- The Washington Times - Tuesday, May 30, 2000

NEW YORK The Knicks came out with all the energy at Madison Square Garden last evening.

They made all the hustle plays. They grabbed all the loose balls. They played with a sense of desperation, with conviction. They had the bigger hearts. They made shots, too, big shots from behind the 3-point arc.

It did not matter who was missing from the Knicks lineup. It did not matter who was hurting. Patrick Ewing was reduced to cheering from the bench again, consigned there because of tendinitis in his right foot.

Chris Dudley earned his second consecutive start in Ewing's place, and that was the extent of his highlights.

Dudley has the best job in the NBA. He does not have to do much. He just has to put a body on someone, and then people, on cue, mention how he does all the little things.

Dudley collected two early fouls two of the little things he does and went to the bench. He finished with five fouls and no points in eight minutes. The Knicks can beat the Pacers 4-on-5. They did it in the playoffs last season. They did it in the two games here. The Knicks probably could beat the Pacers with Spike Lee at center.

The way the Knicks are going, Jeff Van Gundy, the human ankle weight, eventually may have to activate Lee. Just in case, Lee came prepared, wearing a Knicks jersey, as he usually does, from his seat at courtside.

The Knicks no longer issue press releases. They issue medical reports.

Ewing is day-to-day, whatever that means, considering he has been day-to-day the last five days.

Other Knicks are wounded, but they don't act like it.

Latrell Sprewell was playing on a fractured left foot. Marcus Camby was playing with a sprained right knee. Larry Johnson has a bad back. Dudley's body is so broken up, he now calculates his age in dog years.

Van Gundy looks worse than his players. He looks dead. He either is dead and did not have the decency to tell anyone or he is an honorary Gothic. His colorless pall offsets the dark circles under his eyes. He tops it with a bad plug job and an out-of-control comb over. His postgame discourses are painful, tortuous. He is the verbal equivalent of a root canal.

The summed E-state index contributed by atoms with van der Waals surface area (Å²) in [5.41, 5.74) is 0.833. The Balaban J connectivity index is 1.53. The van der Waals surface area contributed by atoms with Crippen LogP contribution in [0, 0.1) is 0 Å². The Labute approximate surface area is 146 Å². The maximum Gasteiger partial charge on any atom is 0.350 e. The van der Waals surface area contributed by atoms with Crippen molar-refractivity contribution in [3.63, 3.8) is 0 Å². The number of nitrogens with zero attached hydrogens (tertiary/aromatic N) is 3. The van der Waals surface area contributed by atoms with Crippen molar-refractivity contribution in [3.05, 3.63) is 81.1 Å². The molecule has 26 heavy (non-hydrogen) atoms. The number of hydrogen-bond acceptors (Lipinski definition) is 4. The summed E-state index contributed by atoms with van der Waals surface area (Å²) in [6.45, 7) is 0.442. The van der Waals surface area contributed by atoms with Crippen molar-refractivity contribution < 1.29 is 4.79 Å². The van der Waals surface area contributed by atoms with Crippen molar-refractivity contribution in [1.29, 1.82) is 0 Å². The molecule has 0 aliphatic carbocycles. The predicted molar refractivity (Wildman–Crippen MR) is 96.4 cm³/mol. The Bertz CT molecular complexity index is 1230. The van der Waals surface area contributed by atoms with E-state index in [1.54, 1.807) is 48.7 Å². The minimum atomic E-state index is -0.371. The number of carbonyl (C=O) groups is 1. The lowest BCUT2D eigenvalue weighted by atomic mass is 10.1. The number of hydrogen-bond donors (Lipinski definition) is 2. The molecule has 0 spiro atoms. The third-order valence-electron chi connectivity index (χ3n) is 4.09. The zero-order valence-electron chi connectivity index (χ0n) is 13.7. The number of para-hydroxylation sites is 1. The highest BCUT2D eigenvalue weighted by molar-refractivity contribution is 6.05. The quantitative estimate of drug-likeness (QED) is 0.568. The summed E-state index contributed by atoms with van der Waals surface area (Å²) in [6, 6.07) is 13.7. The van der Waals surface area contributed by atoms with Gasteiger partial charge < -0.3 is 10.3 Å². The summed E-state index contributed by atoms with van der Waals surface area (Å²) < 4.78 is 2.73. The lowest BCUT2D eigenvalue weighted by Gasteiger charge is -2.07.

The Knicks could be down to Woody Allen and Soon-Yi and a couple of guys off the street and still challenge the Pacers. The Pacers seemingly want to go down as the "best team never to reach the NBA Finals."

The Pacers think small. The Pacers came to Manhattan looking to get a split from the two games. Larry Bird did not understand the thinking. He wanted both games. So now the Pacers are returning to Indianapolis with the series tied 2-2.

"It's very frustrating," Reggie Miller said. "We thought we would get one game here."

The Pacers played much of this one in a stupor. They should be well-rested for Game 5 tomorrow night.

Charlie Ward, the Knicks' 6-foot-2 Heisman Trophy winner, had five rebounds in the first half, two more than the Pacers' leading rebounder. The Knicks coasted to a 17-point lead in the first half after shooting 66.7 percent. It is easy to shoot 66.7 percent when your opponents are afraid of being bruised.

"We just didn't play in the first half," Bird said. "It was disappointing. We can't afford to come out like that."

The Pacers eventually got around to making a run. That is how it goes in the NBA. Teams make runs. The Pacers nearly made it all the way back after a 3-pointer by Miller cut the Knicks' lead to one point midway through the fourth quarter.

But you can't undo 24 minutes' worth of listlessness with a late run. Johnson, whose 3-point shooting appears to have improved with his discovery of Allah, stopped the surge with a 3-pointer from the right wing.

It was like that all game. You hit the Knicks. They hit back with a 3-pointer.

The smaller Knicks also hit the boards, outrebounding the Pacers 41-32.

The Pacers made one last mental blunder with 4.1 seconds left as Jalen Rose committed a lane violation after Sprewell missed his second consecutive free throw attempt.

Given another chance, Sprewell hit the free throw to settle the issue.

That was fitting.

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